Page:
Does Anwar al-Awlaki deserve to die? Would it be good for America and the world if, through some combination of fate, luck, justice and the arsenal of democracy, his heart stopped beating tomorrow? Does Barack Obama have America's best interests at heart when he endeavors to make that happen?
The answer to all of these questions is, as far as I can tell, yes.
According to any number of credible reports, the U.S.-born al-Awlaki is arguably the leading al-Qaeda propagandist in the world. He has directly inspired and recruited terrorists to kill American troops and civilians. His name has come up in numerous investigations, including those of the 2005 London subway attacks and the more recent Fort Hood, Texas, killing spree.
So again, I hope he gets his toe tag sooner rather than later.
But that doesn't mean President Obama's decision to put al-Awlaki on a secret assassination list is problem-free.
For starters, the very idea of a presidential secret assassination list is creepy in a country committed to democracy and the rule of law.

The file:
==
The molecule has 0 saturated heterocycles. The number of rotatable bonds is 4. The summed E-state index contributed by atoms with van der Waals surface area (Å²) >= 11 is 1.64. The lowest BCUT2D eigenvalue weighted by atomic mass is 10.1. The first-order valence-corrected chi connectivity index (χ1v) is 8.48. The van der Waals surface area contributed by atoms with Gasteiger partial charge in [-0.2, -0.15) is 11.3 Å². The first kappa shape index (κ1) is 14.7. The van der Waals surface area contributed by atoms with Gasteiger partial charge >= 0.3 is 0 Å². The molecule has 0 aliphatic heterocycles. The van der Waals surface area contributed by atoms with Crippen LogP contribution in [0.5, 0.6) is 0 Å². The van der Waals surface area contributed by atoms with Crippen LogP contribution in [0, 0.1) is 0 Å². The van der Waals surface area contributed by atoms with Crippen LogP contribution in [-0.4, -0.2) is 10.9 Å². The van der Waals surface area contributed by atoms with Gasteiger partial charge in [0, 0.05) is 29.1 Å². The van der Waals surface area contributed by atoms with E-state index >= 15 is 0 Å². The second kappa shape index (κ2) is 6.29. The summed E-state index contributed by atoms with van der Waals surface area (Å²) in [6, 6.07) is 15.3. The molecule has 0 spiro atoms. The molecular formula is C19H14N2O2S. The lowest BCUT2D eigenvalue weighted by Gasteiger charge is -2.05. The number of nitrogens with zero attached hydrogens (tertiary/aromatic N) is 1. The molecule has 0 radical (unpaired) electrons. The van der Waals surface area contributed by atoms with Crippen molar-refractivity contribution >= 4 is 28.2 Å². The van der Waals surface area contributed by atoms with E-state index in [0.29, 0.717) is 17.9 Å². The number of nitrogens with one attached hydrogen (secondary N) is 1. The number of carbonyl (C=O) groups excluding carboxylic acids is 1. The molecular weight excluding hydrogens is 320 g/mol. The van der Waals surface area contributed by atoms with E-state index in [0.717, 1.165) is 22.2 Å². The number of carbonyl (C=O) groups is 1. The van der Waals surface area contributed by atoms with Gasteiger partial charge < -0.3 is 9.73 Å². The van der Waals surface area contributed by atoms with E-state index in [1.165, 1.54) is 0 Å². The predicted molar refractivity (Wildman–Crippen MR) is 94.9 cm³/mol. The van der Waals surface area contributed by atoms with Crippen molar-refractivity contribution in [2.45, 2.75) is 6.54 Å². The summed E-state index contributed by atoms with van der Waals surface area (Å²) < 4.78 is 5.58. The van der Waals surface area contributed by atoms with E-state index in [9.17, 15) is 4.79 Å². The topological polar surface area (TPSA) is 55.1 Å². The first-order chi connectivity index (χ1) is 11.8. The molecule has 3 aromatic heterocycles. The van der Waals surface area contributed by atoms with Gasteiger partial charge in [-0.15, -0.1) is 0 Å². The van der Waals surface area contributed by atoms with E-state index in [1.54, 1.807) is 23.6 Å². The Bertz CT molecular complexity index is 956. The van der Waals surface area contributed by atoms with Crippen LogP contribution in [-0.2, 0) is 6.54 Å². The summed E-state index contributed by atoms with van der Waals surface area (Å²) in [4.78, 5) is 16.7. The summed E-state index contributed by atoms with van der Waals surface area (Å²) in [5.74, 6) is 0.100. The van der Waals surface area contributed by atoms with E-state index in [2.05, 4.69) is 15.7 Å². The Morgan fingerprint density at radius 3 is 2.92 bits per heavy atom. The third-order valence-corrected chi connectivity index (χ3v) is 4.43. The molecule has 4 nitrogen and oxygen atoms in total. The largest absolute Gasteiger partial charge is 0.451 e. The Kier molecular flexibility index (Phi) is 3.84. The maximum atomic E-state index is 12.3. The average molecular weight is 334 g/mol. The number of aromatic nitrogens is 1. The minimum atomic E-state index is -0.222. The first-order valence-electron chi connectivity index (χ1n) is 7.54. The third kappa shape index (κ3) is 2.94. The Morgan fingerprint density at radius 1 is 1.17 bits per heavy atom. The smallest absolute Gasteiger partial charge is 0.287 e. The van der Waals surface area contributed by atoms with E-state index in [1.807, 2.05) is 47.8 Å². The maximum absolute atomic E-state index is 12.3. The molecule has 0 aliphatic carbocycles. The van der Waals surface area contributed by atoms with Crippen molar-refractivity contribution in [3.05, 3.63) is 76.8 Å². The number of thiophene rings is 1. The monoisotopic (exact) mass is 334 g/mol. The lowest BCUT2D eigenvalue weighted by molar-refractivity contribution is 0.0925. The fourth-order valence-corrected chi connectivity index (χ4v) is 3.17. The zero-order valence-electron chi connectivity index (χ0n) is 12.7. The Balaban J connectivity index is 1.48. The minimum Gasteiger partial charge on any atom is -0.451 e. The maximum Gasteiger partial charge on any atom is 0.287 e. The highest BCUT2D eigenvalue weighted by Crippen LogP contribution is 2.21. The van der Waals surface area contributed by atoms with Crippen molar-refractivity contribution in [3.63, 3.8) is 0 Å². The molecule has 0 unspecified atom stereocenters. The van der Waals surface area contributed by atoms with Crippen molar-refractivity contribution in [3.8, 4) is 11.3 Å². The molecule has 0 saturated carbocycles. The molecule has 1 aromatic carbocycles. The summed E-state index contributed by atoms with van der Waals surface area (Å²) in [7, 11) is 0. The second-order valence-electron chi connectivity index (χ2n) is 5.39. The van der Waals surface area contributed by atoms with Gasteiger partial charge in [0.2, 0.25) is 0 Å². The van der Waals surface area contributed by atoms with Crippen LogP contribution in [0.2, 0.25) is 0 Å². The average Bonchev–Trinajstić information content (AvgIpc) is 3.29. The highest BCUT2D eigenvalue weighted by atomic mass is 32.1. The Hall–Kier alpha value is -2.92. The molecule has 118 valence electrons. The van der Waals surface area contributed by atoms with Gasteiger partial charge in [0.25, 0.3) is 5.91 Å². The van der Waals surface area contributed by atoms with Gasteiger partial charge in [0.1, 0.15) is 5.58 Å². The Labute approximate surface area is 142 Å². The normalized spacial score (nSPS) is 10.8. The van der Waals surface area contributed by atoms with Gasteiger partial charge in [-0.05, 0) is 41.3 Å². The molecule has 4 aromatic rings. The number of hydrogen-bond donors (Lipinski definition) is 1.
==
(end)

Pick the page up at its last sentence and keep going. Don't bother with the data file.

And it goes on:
That's why the ACLU and the Center for Constitutional Rights are suing on behalf of al-Awlaki's father to have Obama's assassination order blocked by a judge. They say the president cannot simply off a U.S. citizen living outside a war zone who poses no imminent threat.
The White House responds that the judicial branch cannot, should not and must not interfere with the commander in chief's ability to fight a war Congress has authorized (if not formally declared). "Here, the political branches have exercised their respective constitutional authorities to protect national security," reads Obama's brief. "Congress authorized the president to use necessary and appropriate military force against Al Qaeda, the Taliban and associated forces," and al-Awlaki is a "senior operational leader" of Al Qaeda in the Arabian Peninsula.
The ACLU and CCR counter: "The idea that courts should have no role whatsoever in determining the criteria by which the executive branch can kill its own citizens is unacceptable in a democracy."
Fair enough, but historically the courts usually step in when the fighting is over and clean up the legal mess when the smoke clears.
The problem is that it doesn't look like the smoke is going to clear anytime soon. In Bob Woodward's new book, Gen. David Petraeus says of the Afghanistan war, "This is the kind of fight we're in for the rest of our lives and probably our kids' lives."
I hope Petraeus is wrong about that, but I certainly don't think it's a crazy or uninformed perspective. And if that's the case, we as a society need to keep thinking this stuff through.
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